The plot continued from there, according to court documents. On February 22, Pendley said he had ordered a topographical map of Virginia, where several AWS data centers are located. The following month, FBI agents observed that Pendley painted his silver Pontiac black, allegedly as part of a strategy to conceal his identity during the attack.
On March 31, Pendley met in person with the associate and an undercover FBI agent posing as an explosives provider. There, Pendley allegedly outlined his plan to bomb AWS data centers in Northern Virginia that he believed provided services for the CIA, FBI, and other federal government agencies. Prosecutors say he had planned to fabricate special boxes that would direct the force of the blasts.
Court documents describe planning operations that continued into this week. On Monday, Pendley allegedly sent his associate hand-drawn maps of the facility he had targeted in Ashburn, Virginia. On Tuesday, he sent a photograph of a “small model” of the boxes he had described in their previous meeting. And on Thursday, he met with the undercover agent, who provided Pendley with what he said were C-4 plastic explosives and a detonation cord, and demonstrated how to use them. Pendley put the devices in his car, and then he was immediately arrested. When searching Pendley’s house, law enforcement found wigs and masks, flash cards detailing the attack, and a machete with a name carved on the blade: Dionysus.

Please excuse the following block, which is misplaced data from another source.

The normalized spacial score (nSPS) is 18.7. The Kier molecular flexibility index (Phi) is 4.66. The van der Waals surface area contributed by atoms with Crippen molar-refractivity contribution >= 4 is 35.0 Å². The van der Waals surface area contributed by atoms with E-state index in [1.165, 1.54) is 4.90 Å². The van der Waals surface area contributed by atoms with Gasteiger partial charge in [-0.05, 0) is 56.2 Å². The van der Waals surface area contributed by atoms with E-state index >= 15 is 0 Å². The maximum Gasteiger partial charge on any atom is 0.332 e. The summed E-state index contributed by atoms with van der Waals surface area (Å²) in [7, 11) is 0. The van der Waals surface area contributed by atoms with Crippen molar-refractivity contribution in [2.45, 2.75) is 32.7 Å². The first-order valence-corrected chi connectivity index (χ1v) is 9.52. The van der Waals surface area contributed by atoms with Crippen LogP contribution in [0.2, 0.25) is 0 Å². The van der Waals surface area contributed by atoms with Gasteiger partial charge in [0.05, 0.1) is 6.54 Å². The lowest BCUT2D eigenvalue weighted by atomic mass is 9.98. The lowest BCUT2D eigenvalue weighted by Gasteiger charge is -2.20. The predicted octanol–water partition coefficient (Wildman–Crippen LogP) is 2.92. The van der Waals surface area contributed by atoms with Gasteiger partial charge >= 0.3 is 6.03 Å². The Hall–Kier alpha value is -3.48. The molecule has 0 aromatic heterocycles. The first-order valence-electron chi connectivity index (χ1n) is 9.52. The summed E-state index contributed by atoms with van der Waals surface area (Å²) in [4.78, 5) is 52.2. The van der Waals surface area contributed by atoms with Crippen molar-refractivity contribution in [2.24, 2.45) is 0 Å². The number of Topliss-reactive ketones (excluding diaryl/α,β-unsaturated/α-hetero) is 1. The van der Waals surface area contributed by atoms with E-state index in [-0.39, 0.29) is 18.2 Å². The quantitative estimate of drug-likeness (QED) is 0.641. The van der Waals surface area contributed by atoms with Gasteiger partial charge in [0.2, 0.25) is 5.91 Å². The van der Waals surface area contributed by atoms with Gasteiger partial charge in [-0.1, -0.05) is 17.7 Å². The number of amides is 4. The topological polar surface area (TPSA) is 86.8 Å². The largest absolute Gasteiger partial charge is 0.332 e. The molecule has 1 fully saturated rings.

“We would like to thank the FBI for their work in this investigation,” an Amazon spokesperson said in a statement. “We take the safety and security of our staff and customer data incredibly seriously, and constantly review various vectors for any potential threats. We will continue to retain this vigilance about our employees and customers.”
While the alleged plot comes at a time of increased vitriol against Amazon, Twitter, Facebook, and other tech giants, it doesn’t necessarily indicate a significant shift in domestic extremism. “There are a few outliers, but the biggest types of targets end up being government, law enforcement, and the military,” says Seth Jones, director of the International Security Program at the Center for Strategic and International Studies. “While there certainly have been complaints against big tech companies, it’s not a major theme of most of the extremist groups.”
Even as an outlier, Pendley’s alleged attempt is sobering, especially because he apparently saw an attack on Amazon as a provocation of the government itself. In that March 31 meeting, prosecutors say, “Pendley described how he believes the government will over-react to the attack, and how people will be awakened to how unjust the government is.”
Pendley has been charged with a malicious attempt to destroy a building with an explosive; he faces up to 20 years in prison if convicted.